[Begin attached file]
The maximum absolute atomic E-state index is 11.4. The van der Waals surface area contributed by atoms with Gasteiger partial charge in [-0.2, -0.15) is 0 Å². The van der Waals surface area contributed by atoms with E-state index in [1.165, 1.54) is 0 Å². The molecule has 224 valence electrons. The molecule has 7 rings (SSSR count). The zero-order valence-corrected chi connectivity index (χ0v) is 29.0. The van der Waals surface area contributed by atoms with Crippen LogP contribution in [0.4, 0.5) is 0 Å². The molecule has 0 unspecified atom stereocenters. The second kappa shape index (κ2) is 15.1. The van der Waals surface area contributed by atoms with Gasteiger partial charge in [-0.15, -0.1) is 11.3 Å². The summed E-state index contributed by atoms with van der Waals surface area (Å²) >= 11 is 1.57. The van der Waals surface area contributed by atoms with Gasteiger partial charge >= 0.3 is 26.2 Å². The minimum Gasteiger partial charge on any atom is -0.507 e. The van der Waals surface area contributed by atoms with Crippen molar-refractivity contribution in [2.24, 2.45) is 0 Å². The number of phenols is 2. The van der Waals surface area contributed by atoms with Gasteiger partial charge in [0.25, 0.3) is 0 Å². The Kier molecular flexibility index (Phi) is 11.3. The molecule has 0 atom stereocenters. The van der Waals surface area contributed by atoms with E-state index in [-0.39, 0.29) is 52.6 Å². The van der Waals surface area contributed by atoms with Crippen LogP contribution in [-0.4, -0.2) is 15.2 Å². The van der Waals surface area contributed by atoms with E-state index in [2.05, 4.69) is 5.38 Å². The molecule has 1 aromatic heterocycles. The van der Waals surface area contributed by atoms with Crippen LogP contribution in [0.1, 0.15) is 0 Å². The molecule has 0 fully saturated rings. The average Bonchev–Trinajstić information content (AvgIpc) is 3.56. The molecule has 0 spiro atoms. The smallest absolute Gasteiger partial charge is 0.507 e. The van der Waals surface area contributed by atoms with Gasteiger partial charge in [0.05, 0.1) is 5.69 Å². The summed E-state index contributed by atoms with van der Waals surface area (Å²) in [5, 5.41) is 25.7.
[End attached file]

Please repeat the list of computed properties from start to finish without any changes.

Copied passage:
The maximum absolute atomic E-state index is 11.4. The van der Waals surface area contributed by atoms with Gasteiger partial charge in [-0.2, -0.15) is 0 Å². The van der Waals surface area contributed by atoms with E-state index in [1.165, 1.54) is 0 Å². The molecule has 224 valence electrons. The molecule has 7 rings (SSSR count). The zero-order valence-corrected chi connectivity index (χ0v) is 29.0. The van der Waals surface area contributed by atoms with Crippen LogP contribution in [0.4, 0.5) is 0 Å². The molecule has 0 unspecified atom stereocenters. The second kappa shape index (κ2) is 15.1. The van der Waals surface area contributed by atoms with Gasteiger partial charge in [-0.15, -0.1) is 11.3 Å². The summed E-state index contributed by atoms with van der Waals surface area (Å²) >= 11 is 1.57. The van der Waals surface area contributed by atoms with Gasteiger partial charge >= 0.3 is 26.2 Å². The minimum Gasteiger partial charge on any atom is -0.507 e. The van der Waals surface area contributed by atoms with Crippen molar-refractivity contribution in [2.24, 2.45) is 0 Å². The number of phenols is 2. The van der Waals surface area contributed by atoms with Gasteiger partial charge in [0.25, 0.3) is 0 Å². The Kier molecular flexibility index (Phi) is 11.3. The molecule has 0 atom stereocenters. The van der Waals surface area contributed by atoms with E-state index in [-0.39, 0.29) is 52.6 Å². The van der Waals surface area contributed by atoms with Crippen LogP contribution in [-0.4, -0.2) is 15.2 Å². The van der Waals surface area contributed by atoms with E-state index in [2.05, 4.69) is 5.38 Å². The molecule has 1 aromatic heterocycles. The van der Waals surface area contributed by atoms with Crippen LogP contribution in [0.1, 0.15) is 0 Å². The molecule has 0 fully saturated rings. The average Bonchev–Trinajstić information content (AvgIpc) is 3.56. The molecule has 0 spiro atoms. The smallest absolute Gasteiger partial charge is 0.507 e. The van der Waals surface area contributed by atoms with Gasteiger partial charge in [0.05, 0.1) is 5.69 Å². The summed E-state index contributed by atoms with van der Waals surface area (Å²) in [5, 5.41) is 25.7.